Millennials are socially stereotyped

Modern youth are considered to be more concerned with their amount of followers than friends.

A sad truth in modern society is that stereotypes exist. Individuals are often lumped together based on race, religion, gender and more recently, generation. 

The collective thought that folks must fit a specific mold based solely on the aforementioned characteristics is outdated. 

Dr. Jennifer Bosson, a university faculty member specializing in forms of social psychology, claims there are some basic models of stereotyping that suggest it is a natural process.

“No one is born with the contents of stereotypes already in place, but we are hard-wired to process social information in such a way that stereotypes become inevitable” Bosson said.

As far as the development of stereotypes, Bosson included that people observe others engaging in a certain behavior and infer from this observation what the individual is like as a person. 

“Stereotyping is an example of the fundamental attribution error. What it boils down to is that people have a very strong tendency to assume that the behavior that we observe people engage in tells us something about who they are and what their character is like,” Bosson said.

A major focus of stereotypical harassment in recent memory is in the direction of millennials. As Bosson put it, millennials are not victims of stereotyping, but targets.

The modern day buzzword, millennial, is often used in a derogatory manner when referring to someone of the y-generation who is considered to be lazy, unmotivated, disengaged and overwhelmingly entitled. 

Adam Bakst, a second year student majoring in Mass Communications has an internal distaste for the term and the attached negativity.

“Millennial is a made up, arbitrary term used to group an age, not a lifestyle,” Bakst said.

Bakst shared that he is most often labeled with the millennial stereotype when using technological devices and is publically shunned for engaging more with the virtual world instead of the world around him. 

“I do not like when people are like, ‘the world is passing by millennials’, because it’s like all we’re doing is connecting with the world more,” Bakst said.

Bakst also added that those who have a disfavor for millennials, because of the stereotypes that accompany them, are often times the ones who perpetuated those very stigmas.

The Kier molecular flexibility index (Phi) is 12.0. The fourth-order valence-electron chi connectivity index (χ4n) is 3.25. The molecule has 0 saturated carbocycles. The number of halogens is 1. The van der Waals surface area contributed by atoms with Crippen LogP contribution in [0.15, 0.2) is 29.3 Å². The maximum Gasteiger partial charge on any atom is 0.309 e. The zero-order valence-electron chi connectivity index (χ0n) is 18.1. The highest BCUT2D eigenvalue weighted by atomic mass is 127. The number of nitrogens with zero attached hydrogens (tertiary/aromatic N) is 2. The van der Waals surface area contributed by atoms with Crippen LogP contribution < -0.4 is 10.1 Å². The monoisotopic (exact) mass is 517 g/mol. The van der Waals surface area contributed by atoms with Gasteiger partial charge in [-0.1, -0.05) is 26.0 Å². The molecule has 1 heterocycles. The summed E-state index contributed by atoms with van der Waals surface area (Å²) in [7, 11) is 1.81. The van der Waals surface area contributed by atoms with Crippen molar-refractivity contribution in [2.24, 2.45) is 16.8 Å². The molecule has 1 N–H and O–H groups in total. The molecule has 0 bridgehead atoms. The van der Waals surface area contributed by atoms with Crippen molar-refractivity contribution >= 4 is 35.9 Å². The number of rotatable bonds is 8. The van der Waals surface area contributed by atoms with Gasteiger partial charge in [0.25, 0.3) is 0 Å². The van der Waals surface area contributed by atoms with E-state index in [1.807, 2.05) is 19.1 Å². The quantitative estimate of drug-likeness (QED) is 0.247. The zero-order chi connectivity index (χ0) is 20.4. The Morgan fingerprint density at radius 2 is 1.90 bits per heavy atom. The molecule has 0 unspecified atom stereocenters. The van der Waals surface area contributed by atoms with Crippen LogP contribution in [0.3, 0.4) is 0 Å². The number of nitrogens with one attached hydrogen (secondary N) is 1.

“Marketing to millennials is the dumbest, most laughable thing in the world. I see commercials where it’s like, ‘tell us how you feel about this car in three emojis or less.’ Just stop,” Bakst said.

Kiley Mills, a fourth year student majoring in Health Science, claims she also does not agree with the labels placed upon millennials. 

With any simple use of technology in the presence of an individual from an older generation comes with almost immediate scrutiny, Mills added. However, one of her more major issues with being stereotyped is the invalidation of her opinions and beliefs.

“My opinion is usually disregarded in political discussions because, ‘the millennial generation are too young, naive, liberal-minded, and wimps,’” Mills said.

Mills claimed that the political and economic climate that they were raised in was one of many doubts and worries and to this day has a major impact on her belief systems. 

“Millennials were kids during historical events in American history, such as 9/11, the Great Recession and the election of the first African American president. These events shape our way of thinking and the rest of our lives,” Mills said. 

According to Bosson, almost all stereotypes have positive and negative attributes associated with them. Though some may buy more into the negative stereotypes of millennials, she expressed there is also a large number of people from older generations that respect millennials because of their wittiness and technological abilities.

Bosson added that because stereotypes are inevitable, we likely would not be able to eradicate them in total. 

“Given that we all stereotype, we should encourage people to look beyond the stereotype. We can’t stop it from happening in all, but we need to encourage others to go beyond what your knowledge of the stereotype is and get to know them as people,” Bosson said.